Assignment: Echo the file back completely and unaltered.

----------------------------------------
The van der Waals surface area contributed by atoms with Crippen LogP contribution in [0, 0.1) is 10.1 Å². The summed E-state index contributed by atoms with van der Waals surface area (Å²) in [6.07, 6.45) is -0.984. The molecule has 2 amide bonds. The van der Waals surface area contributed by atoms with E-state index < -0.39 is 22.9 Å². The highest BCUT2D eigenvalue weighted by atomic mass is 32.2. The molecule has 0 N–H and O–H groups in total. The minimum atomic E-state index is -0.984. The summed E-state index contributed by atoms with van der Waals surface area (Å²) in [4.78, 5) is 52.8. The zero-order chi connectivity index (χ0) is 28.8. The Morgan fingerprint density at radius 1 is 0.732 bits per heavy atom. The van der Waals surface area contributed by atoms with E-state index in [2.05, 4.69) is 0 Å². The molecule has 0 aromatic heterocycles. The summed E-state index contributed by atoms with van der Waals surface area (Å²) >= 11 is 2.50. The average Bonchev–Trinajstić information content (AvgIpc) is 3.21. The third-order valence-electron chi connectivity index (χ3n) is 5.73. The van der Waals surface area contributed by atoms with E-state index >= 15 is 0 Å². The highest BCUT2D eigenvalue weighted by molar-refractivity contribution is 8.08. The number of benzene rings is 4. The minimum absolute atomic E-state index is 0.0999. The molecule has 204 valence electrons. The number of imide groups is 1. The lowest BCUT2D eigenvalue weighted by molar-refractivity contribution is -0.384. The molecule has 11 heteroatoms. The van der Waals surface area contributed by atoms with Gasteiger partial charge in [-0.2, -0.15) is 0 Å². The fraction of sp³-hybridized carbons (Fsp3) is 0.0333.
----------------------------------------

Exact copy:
The van der Waals surface area contributed by atoms with Crippen LogP contribution in [0, 0.1) is 10.1 Å². The summed E-state index contributed by atoms with van der Waals surface area (Å²) in [6.07, 6.45) is -0.984. The molecule has 2 amide bonds. The van der Waals surface area contributed by atoms with E-state index < -0.39 is 22.9 Å². The highest BCUT2D eigenvalue weighted by atomic mass is 32.2. The molecule has 0 N–H and O–H groups in total. The minimum atomic E-state index is -0.984. The summed E-state index contributed by atoms with van der Waals surface area (Å²) in [4.78, 5) is 52.8. The zero-order chi connectivity index (χ0) is 28.8. The Morgan fingerprint density at radius 1 is 0.732 bits per heavy atom. The van der Waals surface area contributed by atoms with E-state index in [2.05, 4.69) is 0 Å². The molecule has 0 aromatic heterocycles. The summed E-state index contributed by atoms with van der Waals surface area (Å²) >= 11 is 2.50. The average Bonchev–Trinajstić information content (AvgIpc) is 3.21. The third-order valence-electron chi connectivity index (χ3n) is 5.73. The van der Waals surface area contributed by atoms with E-state index >= 15 is 0 Å². The highest BCUT2D eigenvalue weighted by molar-refractivity contribution is 8.08. The number of benzene rings is 4. The minimum absolute atomic E-state index is 0.0999. The molecule has 204 valence electrons. The number of imide groups is 1. The lowest BCUT2D eigenvalue weighted by molar-refractivity contribution is -0.384. The molecule has 11 heteroatoms. The van der Waals surface area contributed by atoms with Gasteiger partial charge in [-0.2, -0.15) is 0 Å². The fraction of sp³-hybridized carbons (Fsp3) is 0.0333.